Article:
"But law! child, you look fagged out. Sit down, sit down, and don't mind an old woman's grumbling."

"Did I ever?" laughed the girl, sinking into the big chair as if indeed willing to rest. "But I can't sit here long, nursie; my day's work, or rather my night's work, is not yet finished."

"Not yet? Oh, Madeline, my little nursling, give up these wild plans and plots; they will bring you no good."

"Won't they?" nodding significantly. "I think they will do me good, and you, too, Nurse Hagar; and before very long, too. Why, bless you, these precious plotters won't wait for me to bring them into my net; they are tumbling in headlong—all of them. They are helping me, with all their might, to bring about their own downfall. Hagar," and the girl leaned suddenly forward and looked closely into the old woman's face, "I want you to come back to Oakley."

Hagar started back as if struck by a knife. She was about to open her lips and set free a torrent of indignant protest, when the girl lifted her hand, interrupting her in the old characteristic way.

"Wait until I explain, auntie. I want you to go to Oakley to-morrow, at the hour when Mr. John Arthur is always supposed to be taking his after-dinner nap. Just after dinner, I want you to see Madame Cora; manage it in your own way, but see her you must."

"I won't!" broke in the old woman.

"You will," said the girl, quietly, "when I have told you why."

Drawing her chair close to that occupied by her companion, she resumed in a low voice:

"Yesterday Miss Arthur sent me to the village to purchase some trifling articles for the adornment of her precious person. Returning through the woods, I came upon Mr. Davlin and his 'sister,' conversing very earnestly, just at the lower end of the terrace. I arrived at the hedgerow stile just in time to hear madame say, very emphatically, that something must be done immediately. They were going down the terrace steps when I passed them, pretending to be in a great hurry. As soon as their backs were toward me, I turned quickly, and without noise crossed the stile, followed them on the opposite side of the hedge, and listened."

Here the speaker paused and looked up, but her auditor was gazing moodily into the fire, and never stirred nor spoke.

"Madame was saying," resumed the narrator, "that she was heartily weary of the part she was playing; that its monotony sickened her; that they had secured the victims, and fate had been kind enough to remove the only stumbling block in their path, save the old man himself; that she considered my very sensible demise a direct answer to her pious prayers."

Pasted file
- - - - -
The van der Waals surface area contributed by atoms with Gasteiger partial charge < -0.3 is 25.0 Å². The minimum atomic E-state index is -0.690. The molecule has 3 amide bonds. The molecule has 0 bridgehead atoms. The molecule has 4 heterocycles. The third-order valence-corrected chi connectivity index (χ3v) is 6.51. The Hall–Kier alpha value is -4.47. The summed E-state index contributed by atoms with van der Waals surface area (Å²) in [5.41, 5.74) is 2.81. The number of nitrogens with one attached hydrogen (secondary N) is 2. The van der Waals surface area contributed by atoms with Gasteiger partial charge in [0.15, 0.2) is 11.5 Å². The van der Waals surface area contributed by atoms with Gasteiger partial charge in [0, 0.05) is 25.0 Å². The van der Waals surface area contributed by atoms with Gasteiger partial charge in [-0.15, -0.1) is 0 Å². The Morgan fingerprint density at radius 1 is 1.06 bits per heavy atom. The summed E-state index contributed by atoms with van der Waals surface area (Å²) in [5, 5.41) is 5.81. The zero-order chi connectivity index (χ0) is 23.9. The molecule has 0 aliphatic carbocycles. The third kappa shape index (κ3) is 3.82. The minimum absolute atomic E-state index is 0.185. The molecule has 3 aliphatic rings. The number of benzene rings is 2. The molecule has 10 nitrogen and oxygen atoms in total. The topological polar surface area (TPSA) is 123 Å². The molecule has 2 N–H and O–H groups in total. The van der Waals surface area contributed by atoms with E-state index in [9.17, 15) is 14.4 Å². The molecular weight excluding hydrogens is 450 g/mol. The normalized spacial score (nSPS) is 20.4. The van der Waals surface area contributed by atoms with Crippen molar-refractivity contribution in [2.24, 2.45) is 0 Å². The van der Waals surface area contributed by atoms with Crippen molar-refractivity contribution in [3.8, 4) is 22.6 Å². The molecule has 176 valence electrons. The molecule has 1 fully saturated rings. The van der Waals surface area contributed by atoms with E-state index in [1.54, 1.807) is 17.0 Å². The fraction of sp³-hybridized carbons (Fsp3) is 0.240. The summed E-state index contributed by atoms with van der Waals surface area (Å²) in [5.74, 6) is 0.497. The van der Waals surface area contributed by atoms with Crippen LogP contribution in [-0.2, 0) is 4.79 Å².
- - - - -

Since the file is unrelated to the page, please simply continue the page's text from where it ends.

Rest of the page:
The old woman shuddered and cast a look of horror upon the speaker.

"They had evidently discussed this matter before, and partially settled their plans, only the man seemed to think it was too soon to begin to act. But madame declared that she should do worse if they did not commence operations at once, and finally she overruled him."

"Of course," savagely.

"Of course. Well, I now lost a little of their conversation, but I kept the thread of it. You see, I had to move very cautiously, and sometimes fall behind them a bit, when the leafage became less thick."

Hagar nodded.

"Their plan was a beautiful one, and they have already set it in motion."


"Already; don't interrupt, please; I will tell you how in good time. First, then, madame is to fall ill—not desperately ill, but just ill enough to be interesting, and to alarm the old man. By the way, Mr. Davlin left this morning for the city; that is one move. He is to remain in the city until after the illness of madame, who is to refuse to receive any of the village doctors. Finally, he is to be sent for, and admonished to bring with him their old family physician, who has but just returned from Europe. Well, they come, the brother and the family physician—do you follow me?"

"Yes, yes!" nodding eagerly.

"They come. And the doctor says madame is threatened with a malignant fever, and orders everybody out of the house. It is needless to say that Miss Arthur flies instantly; but le docteur, interviewing the half-sick, fidgety old man, discovers that he, too, is threatened with the fever. Of course, he can not leave then."

Old Hagar's eyes were twinkling, and she was bending forward now in an eagerly attentive attitude. "No," she breathed, unconsciously.